This Is What I've Learned...From Matches

Complimentary Story
March 2024

   Do you remember the saying… “Never play with matches?” Well this is what I’ve learned about playing with matches throughout all the years of pastoring churches from the pulpit to the pew.

   Have you thought of how church folk can sometimes be like matches?

   Now, some seem to be like the kind of matches that you can strike anywhere. Others, like the kind you can only strike on the cover. The first kind, those you can strike anywhere, can be the most dangerous, because just about anything can set them off and they can start a fire in a hurry. The second kind, those you can only strike on the cover, burn just as fast, but you’ve got to have the right material to set them off like the little emery strip on the bottom of the cover. They’re pretty safe as long as you don’t leave the cover open or rub them the wrong way. A good rule of thumb is to always make sure you close the cover before striking or you might just set them all off…Pastors should always heed this warning!

   Now matches, or “fire,” as some folks say where I come from, can be a very useful tool.  My grandfather was a tobacco farmer in central Kentucky and every spring he’d set fire to a portion of a field. He called it “Burning his beds.” He’d take this old piece of wire fence, throw logs on it, set it on fire, dragging it behind his old Ford tractor  a few feet at a time, to burn off the weeds and such before planting his tobacco seeds. He used fire to purge the soil.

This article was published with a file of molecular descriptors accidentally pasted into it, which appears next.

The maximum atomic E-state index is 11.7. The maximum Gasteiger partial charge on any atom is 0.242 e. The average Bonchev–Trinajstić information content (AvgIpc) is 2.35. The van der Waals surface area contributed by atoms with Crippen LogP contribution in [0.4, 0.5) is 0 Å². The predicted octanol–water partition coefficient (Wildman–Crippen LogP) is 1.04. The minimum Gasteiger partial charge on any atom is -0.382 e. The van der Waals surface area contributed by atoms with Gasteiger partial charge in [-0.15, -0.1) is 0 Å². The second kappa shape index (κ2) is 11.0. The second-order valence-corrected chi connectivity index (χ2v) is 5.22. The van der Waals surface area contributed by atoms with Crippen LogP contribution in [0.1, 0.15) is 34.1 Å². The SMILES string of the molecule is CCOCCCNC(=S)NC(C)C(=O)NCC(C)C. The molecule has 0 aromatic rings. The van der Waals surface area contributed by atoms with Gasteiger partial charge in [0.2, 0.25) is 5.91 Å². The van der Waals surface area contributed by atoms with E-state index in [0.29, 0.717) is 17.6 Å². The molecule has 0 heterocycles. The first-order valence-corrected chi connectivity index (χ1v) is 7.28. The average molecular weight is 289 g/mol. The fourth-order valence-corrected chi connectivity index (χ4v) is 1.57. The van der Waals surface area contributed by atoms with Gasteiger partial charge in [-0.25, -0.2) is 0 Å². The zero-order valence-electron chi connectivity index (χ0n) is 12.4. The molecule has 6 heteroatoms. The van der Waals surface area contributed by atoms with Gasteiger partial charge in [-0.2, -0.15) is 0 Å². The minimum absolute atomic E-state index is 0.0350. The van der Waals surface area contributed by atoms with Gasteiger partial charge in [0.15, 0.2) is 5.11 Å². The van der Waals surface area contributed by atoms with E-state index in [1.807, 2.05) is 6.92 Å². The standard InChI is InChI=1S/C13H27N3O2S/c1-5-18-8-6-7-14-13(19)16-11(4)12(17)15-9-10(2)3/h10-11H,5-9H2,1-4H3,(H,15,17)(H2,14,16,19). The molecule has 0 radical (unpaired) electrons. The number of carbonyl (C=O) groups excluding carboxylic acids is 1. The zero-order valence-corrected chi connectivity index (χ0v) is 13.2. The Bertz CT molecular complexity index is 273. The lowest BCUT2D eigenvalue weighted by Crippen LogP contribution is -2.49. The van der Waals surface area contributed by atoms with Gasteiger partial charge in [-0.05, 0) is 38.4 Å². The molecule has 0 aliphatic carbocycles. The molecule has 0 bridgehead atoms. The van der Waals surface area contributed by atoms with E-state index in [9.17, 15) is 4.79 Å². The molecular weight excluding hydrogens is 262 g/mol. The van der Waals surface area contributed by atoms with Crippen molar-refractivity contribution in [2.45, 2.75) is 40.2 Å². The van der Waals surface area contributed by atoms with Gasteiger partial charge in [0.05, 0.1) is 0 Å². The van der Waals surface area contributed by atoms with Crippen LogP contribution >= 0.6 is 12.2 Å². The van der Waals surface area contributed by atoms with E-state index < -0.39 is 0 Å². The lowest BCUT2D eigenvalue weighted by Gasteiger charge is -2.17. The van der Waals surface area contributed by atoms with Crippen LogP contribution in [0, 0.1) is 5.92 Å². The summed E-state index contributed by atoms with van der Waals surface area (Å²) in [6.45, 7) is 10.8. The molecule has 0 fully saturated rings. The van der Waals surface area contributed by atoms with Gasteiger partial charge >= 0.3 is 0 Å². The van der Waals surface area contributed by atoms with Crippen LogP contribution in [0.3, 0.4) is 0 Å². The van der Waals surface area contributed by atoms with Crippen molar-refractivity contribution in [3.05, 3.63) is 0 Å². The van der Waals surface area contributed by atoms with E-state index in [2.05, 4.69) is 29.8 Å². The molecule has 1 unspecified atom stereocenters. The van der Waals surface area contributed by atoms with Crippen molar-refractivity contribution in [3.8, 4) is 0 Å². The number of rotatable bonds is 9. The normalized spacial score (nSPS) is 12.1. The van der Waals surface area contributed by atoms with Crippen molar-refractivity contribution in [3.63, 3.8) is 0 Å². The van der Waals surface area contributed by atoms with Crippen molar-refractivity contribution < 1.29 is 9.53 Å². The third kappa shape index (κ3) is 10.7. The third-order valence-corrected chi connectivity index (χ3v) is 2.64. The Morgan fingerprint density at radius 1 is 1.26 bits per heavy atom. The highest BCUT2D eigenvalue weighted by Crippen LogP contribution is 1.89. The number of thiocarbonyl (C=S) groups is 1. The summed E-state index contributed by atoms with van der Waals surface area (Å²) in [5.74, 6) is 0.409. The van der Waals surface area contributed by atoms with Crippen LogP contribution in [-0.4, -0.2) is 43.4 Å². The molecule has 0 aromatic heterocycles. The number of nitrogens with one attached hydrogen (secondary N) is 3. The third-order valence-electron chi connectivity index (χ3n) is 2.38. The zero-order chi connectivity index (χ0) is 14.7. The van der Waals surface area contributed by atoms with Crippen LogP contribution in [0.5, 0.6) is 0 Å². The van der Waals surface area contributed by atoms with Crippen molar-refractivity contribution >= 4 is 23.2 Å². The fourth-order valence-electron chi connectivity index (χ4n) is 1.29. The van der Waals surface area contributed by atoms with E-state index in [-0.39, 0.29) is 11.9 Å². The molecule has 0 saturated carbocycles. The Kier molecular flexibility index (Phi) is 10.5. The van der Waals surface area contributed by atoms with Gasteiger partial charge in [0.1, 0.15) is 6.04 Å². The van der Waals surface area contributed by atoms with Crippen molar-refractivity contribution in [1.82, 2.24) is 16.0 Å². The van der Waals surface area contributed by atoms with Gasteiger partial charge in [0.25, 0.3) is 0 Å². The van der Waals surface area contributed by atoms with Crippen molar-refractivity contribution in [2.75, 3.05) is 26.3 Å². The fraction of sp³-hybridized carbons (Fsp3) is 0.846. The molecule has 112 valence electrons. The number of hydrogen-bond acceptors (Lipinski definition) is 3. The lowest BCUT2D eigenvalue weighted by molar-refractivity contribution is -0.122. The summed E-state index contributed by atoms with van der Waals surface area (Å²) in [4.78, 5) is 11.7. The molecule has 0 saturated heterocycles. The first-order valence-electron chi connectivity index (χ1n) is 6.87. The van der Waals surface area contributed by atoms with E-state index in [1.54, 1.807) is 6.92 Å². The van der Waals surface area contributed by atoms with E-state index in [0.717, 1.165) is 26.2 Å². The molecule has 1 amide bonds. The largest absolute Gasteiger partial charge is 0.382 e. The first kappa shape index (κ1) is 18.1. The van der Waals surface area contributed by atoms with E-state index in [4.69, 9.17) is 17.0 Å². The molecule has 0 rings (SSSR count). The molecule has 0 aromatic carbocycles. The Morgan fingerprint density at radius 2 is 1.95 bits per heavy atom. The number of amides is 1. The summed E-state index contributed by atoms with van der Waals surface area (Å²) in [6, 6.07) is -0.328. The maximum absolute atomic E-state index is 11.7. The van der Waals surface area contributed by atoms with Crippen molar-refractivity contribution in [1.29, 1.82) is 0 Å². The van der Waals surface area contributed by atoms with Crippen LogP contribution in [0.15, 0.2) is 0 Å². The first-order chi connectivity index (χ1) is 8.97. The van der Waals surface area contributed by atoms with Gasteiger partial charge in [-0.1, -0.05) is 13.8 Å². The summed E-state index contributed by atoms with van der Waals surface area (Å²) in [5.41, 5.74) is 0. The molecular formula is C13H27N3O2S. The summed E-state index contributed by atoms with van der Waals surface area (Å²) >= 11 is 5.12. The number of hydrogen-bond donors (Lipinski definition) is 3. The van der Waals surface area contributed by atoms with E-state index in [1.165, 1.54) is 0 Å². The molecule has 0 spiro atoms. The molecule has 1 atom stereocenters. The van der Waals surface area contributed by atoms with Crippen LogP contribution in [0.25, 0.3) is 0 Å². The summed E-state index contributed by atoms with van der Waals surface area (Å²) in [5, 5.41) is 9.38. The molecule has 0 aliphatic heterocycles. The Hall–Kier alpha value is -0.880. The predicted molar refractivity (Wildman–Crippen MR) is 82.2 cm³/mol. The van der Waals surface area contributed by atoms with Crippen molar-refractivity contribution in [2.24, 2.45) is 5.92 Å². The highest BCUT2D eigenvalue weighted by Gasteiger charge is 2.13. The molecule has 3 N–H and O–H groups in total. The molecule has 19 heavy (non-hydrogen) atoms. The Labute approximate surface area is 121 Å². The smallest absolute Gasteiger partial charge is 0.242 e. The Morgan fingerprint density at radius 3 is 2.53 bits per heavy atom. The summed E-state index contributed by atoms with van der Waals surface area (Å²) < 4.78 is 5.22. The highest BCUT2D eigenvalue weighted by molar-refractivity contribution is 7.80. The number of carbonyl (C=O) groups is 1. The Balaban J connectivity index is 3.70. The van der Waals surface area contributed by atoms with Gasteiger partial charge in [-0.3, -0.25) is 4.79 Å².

I used to live in Wyoming, just down the road from Yellowstone National Park, and in the summer of 1988, the park suffered a great fire where thousands of acres were burned. Some called it a disaster, others said it was just part of the ecological cycle that occurs about every three hundred years or so, a burning back so to speak, naturally. Now the majority of the trees in Yellowstone Park are Lodgepole Pines and the way they regenerate is after the occurrence of a fire. The seeds within the pine cones open up after they’ve been burned, and the cycle of new life begins. The point is, whether it took — as some experts think — a combination of lightning and dry conditions, a smoldering campfire, or perhaps even a lit cigarette thrown from the window of a car to start the fires in Yellowstone, all of the fires started with just a spark. And once the fires got out of control, all the human hands and state of the art fire fighting equipment could not put the fire out. For in the end an “Act of God,” early September snows accomplished in a few days what one of the most massively organized and technical efforts of mankind couldn’t do…put out the fires.